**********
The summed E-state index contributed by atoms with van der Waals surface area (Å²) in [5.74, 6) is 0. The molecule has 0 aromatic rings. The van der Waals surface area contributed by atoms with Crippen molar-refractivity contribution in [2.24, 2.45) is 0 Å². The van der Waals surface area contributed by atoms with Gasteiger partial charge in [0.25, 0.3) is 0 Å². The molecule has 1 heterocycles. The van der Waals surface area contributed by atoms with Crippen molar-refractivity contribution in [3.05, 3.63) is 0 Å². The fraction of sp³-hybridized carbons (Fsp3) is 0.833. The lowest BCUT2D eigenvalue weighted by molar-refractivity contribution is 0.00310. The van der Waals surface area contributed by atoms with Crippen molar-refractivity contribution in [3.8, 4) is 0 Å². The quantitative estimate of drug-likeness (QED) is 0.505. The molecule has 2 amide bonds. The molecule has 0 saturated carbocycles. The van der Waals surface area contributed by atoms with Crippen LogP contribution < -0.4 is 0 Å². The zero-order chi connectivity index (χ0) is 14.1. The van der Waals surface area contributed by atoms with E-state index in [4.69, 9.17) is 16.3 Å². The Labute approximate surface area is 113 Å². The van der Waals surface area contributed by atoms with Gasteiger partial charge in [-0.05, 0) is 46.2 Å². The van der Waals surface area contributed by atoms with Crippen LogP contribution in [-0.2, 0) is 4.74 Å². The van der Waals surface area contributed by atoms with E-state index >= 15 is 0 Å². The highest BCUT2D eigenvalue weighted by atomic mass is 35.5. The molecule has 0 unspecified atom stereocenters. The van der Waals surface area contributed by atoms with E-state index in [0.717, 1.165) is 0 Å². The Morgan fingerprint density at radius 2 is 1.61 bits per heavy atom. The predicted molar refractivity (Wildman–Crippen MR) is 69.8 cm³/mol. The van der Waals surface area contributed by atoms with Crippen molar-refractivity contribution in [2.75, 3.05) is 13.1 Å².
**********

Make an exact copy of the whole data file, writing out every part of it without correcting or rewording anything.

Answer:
The summed E-state index contributed by atoms with van der Waals surface area (Å²) in [5.74, 6) is 0. The molecule has 0 aromatic rings. The van der Waals surface area contributed by atoms with Crippen molar-refractivity contribution in [2.24, 2.45) is 0 Å². The van der Waals surface area contributed by atoms with Gasteiger partial charge in [0.25, 0.3) is 0 Å². The molecule has 1 heterocycles. The van der Waals surface area contributed by atoms with Crippen molar-refractivity contribution in [3.05, 3.63) is 0 Å². The fraction of sp³-hybridized carbons (Fsp3) is 0.833. The lowest BCUT2D eigenvalue weighted by molar-refractivity contribution is 0.00310. The van der Waals surface area contributed by atoms with Crippen molar-refractivity contribution in [3.8, 4) is 0 Å². The quantitative estimate of drug-likeness (QED) is 0.505. The molecule has 2 amide bonds. The molecule has 0 saturated carbocycles. The van der Waals surface area contributed by atoms with Crippen LogP contribution < -0.4 is 0 Å². The zero-order chi connectivity index (χ0) is 14.1. The van der Waals surface area contributed by atoms with E-state index in [4.69, 9.17) is 16.3 Å². The Labute approximate surface area is 113 Å². The van der Waals surface area contributed by atoms with Gasteiger partial charge in [-0.05, 0) is 46.2 Å². The van der Waals surface area contributed by atoms with Crippen LogP contribution in [-0.2, 0) is 4.74 Å². The van der Waals surface area contributed by atoms with E-state index >= 15 is 0 Å². The highest BCUT2D eigenvalue weighted by atomic mass is 35.5. The molecule has 0 unspecified atom stereocenters. The van der Waals surface area contributed by atoms with E-state index in [0.717, 1.165) is 0 Å². The Morgan fingerprint density at radius 2 is 1.61 bits per heavy atom. The predicted molar refractivity (Wildman–Crippen MR) is 69.8 cm³/mol. The van der Waals surface area contributed by atoms with Crippen molar-refractivity contribution in [2.75, 3.05) is 13.1 Å².